This example not only provides detail on how the applicant utilizes specific skills for the job, but it also shows the result of her tasks. Letting the employer know about some details of your previous job will give him enough insight and will interest him to look at your application more thoroughly.
Don’t use bullet points when you state your credentials
Bullets can shorten your resume, but a paragraph can help your employer gain insight on how you understand the job. Take a look at this nursing job application:
“Here are the skills that make me a perfect match to your job:
- Excellent and comprehensive assessment of client needs
- Setting SMART goals and objectives
- Evidence-based implementation of nursing care
- Evaluation of goal-based outcomes”
Instead of bulleting them, it could be expressed in a way that the skills are interconnected to a process:
“My key strength for the job is my expert application of the nursing process through excellent and comprehensive assessment of various needs of my clients. The data gathered allows me to formulate specific, measurable, attainable, realistic, and time-bound goal outcomes and implement the nursing care plan through evidence-based practice. The set goal outcomes also serve as a basis for me to evaluate the care I rendered.”
State something positive about the company you’re applying to
You can express why you want to be part of their prestigious organization. You can state the company’s management philosophy, reputation, sales record, size, product, or any other factors that make the company impressive. This will let them know that you have high regard for them. A little flattery can work for you.
Keep it short and concise
A short cover letter works beautifully as long as the necessary elements are there. As previously mentioned, don’t make your letter a narrative of your resume. Keep in mind that the cover letter is not intended to explain everything about you; it just needs to attract the employer and let him take a close look at your application.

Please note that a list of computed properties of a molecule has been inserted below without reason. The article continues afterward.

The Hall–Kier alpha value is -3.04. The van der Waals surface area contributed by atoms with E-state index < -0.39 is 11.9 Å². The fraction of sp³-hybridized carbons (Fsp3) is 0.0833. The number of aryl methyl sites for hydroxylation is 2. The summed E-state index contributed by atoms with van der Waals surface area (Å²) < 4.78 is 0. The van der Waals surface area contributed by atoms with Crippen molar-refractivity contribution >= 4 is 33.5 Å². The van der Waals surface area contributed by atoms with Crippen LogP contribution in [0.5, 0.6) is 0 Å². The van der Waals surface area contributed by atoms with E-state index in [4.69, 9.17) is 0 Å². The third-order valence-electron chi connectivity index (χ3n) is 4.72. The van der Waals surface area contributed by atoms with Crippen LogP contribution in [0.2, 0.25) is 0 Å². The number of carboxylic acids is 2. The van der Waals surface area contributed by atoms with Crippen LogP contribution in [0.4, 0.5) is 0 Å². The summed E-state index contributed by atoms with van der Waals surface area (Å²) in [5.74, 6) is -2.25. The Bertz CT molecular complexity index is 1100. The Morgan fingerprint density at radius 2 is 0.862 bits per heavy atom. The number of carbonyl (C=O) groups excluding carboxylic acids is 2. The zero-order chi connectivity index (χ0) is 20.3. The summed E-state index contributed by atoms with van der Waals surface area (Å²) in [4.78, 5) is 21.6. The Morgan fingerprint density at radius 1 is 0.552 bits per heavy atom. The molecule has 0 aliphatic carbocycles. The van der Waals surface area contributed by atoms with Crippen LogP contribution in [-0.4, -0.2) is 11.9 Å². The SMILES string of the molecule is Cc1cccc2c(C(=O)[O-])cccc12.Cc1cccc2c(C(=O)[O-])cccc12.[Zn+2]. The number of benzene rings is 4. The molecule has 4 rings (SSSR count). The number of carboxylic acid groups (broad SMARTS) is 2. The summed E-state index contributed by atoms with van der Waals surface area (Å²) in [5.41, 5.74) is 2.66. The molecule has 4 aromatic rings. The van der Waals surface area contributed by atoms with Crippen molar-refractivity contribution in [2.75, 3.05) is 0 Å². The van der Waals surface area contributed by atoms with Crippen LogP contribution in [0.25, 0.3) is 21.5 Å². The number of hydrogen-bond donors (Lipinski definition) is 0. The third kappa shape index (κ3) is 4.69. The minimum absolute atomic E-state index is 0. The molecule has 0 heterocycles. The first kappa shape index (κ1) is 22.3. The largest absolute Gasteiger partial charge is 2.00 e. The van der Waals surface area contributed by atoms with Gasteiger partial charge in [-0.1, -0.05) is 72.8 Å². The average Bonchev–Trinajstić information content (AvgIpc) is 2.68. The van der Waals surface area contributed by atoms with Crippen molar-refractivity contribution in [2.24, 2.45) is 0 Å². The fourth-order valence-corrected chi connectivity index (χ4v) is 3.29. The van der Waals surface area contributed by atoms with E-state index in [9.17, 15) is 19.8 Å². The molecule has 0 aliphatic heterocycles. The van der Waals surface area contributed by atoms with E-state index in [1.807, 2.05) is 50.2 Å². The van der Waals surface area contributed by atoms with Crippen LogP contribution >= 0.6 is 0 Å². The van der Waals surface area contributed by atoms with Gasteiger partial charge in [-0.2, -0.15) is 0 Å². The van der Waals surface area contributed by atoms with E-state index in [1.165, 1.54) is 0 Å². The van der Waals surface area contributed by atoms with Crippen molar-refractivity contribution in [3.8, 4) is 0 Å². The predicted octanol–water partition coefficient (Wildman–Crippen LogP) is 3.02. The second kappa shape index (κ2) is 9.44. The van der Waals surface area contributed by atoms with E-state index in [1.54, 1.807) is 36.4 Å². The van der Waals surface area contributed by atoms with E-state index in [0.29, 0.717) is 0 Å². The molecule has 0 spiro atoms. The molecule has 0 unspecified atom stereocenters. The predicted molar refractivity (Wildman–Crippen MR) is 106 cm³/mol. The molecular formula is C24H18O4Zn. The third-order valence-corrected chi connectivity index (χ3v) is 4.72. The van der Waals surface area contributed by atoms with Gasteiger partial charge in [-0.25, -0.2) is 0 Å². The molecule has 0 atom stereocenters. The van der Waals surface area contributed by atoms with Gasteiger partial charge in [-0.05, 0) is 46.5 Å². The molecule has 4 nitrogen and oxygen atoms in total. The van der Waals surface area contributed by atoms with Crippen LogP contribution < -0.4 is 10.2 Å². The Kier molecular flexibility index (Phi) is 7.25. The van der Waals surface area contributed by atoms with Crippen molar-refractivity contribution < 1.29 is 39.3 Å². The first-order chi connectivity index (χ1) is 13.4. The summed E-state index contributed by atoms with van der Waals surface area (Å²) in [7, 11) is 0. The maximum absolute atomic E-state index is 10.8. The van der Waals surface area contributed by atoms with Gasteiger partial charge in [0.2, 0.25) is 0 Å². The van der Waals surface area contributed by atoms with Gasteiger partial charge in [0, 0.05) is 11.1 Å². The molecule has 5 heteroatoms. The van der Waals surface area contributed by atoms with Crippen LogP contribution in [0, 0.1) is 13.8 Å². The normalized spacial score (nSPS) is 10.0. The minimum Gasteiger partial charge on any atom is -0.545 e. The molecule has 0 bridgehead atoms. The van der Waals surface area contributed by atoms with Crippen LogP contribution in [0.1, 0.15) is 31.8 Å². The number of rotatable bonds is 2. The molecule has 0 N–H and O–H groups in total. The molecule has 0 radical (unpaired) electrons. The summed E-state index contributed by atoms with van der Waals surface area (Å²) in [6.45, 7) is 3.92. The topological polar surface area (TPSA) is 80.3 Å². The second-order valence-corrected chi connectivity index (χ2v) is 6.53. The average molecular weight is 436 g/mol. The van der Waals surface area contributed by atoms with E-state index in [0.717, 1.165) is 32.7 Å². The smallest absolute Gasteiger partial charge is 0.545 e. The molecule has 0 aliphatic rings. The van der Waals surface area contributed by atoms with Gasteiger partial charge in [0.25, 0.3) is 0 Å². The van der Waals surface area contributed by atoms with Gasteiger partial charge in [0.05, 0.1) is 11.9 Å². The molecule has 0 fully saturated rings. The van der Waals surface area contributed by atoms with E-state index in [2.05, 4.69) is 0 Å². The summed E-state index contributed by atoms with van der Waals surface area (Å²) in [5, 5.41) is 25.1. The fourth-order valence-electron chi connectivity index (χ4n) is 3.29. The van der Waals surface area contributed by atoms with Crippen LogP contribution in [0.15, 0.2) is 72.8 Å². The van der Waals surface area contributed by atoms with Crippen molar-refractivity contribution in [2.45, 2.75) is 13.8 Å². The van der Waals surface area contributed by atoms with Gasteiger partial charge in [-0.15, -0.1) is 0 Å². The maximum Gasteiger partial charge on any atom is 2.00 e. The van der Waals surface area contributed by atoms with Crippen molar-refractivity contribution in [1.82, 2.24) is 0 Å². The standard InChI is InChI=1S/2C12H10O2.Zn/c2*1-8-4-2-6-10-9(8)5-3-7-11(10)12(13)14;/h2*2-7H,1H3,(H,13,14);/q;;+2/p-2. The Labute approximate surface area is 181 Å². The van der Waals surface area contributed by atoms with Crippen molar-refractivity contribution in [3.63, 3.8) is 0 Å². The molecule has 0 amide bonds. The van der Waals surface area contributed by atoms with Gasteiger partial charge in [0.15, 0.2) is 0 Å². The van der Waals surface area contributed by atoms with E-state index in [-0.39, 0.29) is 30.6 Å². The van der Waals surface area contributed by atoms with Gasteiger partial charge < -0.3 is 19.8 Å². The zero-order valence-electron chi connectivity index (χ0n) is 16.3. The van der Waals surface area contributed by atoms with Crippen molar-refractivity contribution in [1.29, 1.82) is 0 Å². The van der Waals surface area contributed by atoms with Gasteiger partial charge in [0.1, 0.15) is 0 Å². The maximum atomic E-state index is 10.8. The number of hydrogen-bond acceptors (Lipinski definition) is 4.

Close your letter in a professional manner
Although you express your interest in applying for the job, you don’t want the employer to get the impression that you’re desperate for the job. A great opening is required, but the right closing is equally important. In some cases, it’s the bad closing that defeats the applicant:
“Thank you very much for considering my application. I promise that you will only have the best from me once I get accepted for the job.”
“Thank you very much for considering me for the job. This application is very important to me, and it will definitely contribute to my personal development.”
Here’s an example of a good closing:
“I have attached my resume for your review. Thank you very much and I hope this merits your favorable response.”
Make your letter readable
Make sure you use readable fonts (fancy fonts such as freestyle won’t do you any good). Use clean, white, A4 sized paper. Leave adequate space around the edges of the page and between each section and paragraph. Don’t submit photocopied or marked letters– always keep it neat. Remember– even the physical appearance of the letter speaks for you.
While there’s no single template that can give a perfect cover letter, practicing would definitely help you in creating a cover letter that works perfectly for you. Make rough drafts first, so that you can have your thoughts organized. Have another person read your letter, and take note of comments. Finally, keep copies of all the cover letters you sent; they can be used as basis for improving your next cover letter.
Originally Published on 6/13/2013 on Zip Recruiter
by Rachel Dotson
Cover Letter Writing, Employers, Interstate 4 Job Hunters, Interstate 4 Job Seekers, Job Hunting, Job Seekers, Resume Writing